Raise your chins, and get radical with the optimism within you. Negativity and gloom are so last year. Believe, because nature is our solution. Nature doesn’t have a waste problem. It knows what it’s doing. We, our young little species, do. But we are teachable. So what can we learn from nature?
What does Biomimicry have to do with re-designing our world?
Designers, this is our cue. We need to begin at the beginning, with people who design products, not just use them. How we make every day things, as well as luxury things, is a radical act. The very product ingredients, the chemistry, and their end of life, are all critical design stages from which nature can inspire us and bring about new ways of manufacturing that are conducive to life.
“Form follows function” is emblazoned in the hearts and minds of all young design students, as well as, seasoned practitioners. If we follow this wisdom, then understanding the “function” of an object is a critical first step. What purpose does the object have? Is the object/product conducive to life?
Biomimicry can help us answer these questions. It is not only a new model for design and innovation, it’s a a path to re-designing our world as we know it. Biomimicry (learn this term!) challenges designers to be at the forefront of creating things that we use and dispose of every day, as if our nature mattered—and it does. Designers love constraints because that is where the magic and creativity live. Nature is our constraint. All of life, including humans, needs sun light (energy), oxygen, water and a nice temperature to exist and thrive.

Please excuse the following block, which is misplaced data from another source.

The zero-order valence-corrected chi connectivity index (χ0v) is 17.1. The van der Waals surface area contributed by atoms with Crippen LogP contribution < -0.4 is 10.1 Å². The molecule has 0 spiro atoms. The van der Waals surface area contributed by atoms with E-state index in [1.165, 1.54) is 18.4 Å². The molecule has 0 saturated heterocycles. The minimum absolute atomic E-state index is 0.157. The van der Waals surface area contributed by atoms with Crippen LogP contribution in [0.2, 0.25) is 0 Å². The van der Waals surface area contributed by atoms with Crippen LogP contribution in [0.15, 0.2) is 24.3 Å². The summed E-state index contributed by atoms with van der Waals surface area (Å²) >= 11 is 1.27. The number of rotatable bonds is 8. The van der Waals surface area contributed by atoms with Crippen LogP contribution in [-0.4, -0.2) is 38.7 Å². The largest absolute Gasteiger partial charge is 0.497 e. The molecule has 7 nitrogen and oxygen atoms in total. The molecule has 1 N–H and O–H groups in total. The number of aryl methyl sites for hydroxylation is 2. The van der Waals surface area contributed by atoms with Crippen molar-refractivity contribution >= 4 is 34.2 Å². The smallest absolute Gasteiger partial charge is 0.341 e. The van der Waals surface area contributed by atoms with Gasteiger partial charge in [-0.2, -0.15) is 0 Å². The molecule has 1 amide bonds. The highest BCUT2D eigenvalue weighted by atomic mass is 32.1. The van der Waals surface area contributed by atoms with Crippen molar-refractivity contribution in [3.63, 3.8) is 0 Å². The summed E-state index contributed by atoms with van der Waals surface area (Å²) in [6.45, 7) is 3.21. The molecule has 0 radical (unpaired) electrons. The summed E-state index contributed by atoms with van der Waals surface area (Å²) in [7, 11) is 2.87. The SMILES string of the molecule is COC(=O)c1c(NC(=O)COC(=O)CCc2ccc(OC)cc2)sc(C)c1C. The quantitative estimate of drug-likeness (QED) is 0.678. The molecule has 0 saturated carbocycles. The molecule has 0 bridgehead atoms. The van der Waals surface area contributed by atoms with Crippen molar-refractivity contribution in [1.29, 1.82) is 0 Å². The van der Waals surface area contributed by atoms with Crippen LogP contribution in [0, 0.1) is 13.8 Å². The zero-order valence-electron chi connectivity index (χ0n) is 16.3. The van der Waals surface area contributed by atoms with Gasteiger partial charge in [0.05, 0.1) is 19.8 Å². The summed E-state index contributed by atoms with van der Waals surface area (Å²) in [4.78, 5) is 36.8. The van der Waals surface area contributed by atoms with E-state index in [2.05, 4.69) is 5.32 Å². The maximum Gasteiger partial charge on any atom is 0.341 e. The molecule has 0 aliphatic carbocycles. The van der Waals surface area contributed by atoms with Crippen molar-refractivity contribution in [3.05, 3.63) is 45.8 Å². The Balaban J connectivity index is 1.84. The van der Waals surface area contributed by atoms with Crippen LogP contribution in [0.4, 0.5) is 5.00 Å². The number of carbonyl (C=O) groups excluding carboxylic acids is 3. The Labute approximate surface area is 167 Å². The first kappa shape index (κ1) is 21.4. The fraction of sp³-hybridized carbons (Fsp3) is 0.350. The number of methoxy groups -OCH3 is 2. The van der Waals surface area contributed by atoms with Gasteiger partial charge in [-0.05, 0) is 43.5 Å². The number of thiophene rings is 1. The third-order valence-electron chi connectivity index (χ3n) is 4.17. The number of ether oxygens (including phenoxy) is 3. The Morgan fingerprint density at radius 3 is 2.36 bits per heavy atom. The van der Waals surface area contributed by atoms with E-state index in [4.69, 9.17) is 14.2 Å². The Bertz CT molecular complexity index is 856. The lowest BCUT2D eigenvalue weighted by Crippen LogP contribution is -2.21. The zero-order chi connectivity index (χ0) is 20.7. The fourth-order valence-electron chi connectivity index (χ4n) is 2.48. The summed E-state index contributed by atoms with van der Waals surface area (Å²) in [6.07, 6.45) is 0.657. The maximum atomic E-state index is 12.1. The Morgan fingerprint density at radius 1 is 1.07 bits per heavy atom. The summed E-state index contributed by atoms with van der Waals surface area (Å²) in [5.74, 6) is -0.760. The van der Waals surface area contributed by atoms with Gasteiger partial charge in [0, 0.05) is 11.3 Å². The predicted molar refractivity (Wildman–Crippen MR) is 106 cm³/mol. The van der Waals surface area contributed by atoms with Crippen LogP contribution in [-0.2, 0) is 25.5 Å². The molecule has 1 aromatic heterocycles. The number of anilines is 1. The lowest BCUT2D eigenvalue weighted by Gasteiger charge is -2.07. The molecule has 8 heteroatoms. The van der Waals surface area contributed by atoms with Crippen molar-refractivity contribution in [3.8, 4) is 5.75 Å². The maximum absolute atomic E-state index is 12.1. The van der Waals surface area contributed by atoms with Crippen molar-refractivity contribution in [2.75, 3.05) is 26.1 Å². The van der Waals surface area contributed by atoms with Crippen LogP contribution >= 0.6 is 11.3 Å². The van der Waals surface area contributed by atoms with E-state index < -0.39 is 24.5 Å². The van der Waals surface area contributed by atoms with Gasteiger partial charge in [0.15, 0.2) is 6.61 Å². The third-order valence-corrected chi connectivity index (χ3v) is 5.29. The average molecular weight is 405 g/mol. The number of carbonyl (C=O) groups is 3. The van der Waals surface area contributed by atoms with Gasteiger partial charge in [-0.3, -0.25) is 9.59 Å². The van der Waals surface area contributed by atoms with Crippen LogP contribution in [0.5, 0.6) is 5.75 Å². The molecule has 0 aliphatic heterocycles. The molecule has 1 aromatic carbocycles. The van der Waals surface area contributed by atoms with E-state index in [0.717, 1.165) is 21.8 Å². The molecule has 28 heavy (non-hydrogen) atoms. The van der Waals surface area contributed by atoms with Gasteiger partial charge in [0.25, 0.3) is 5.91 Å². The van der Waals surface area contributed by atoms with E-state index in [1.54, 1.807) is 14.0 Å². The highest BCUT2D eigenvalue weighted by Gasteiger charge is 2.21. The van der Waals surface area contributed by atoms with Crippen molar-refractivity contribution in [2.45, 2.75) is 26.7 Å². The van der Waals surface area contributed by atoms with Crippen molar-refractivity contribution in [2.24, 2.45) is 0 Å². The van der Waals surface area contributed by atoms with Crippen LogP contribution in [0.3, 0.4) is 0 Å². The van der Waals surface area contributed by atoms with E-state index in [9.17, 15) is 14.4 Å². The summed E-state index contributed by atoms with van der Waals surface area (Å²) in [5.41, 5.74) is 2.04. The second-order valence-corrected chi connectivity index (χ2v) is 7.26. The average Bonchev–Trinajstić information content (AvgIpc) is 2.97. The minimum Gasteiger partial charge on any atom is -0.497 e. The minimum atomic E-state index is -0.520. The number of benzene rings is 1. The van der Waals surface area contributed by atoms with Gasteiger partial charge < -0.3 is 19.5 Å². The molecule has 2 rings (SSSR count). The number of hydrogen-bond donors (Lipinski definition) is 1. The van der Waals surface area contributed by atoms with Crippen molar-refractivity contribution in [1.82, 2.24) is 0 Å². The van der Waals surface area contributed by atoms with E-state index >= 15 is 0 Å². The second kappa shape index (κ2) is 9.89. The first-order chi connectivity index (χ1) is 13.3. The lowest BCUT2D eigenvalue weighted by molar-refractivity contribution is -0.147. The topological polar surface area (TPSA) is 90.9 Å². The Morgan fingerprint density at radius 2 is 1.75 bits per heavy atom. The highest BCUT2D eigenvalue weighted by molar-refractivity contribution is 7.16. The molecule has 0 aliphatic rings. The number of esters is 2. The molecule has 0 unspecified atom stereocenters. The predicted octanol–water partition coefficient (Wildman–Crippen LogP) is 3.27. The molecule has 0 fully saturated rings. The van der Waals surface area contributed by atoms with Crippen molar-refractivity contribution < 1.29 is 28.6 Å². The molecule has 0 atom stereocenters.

Humans are born with the competence of pudding compared to the natural genius around us. In 3.8 billion years, life on earth has learned what works, what lasts, what evolves. And, how even death becomes the ingredients for new life.
Biomimicry invites us to consider natures “operating instructions” to create things we need to “function”. In this vision, the form, which follows the function, will be in concert with life.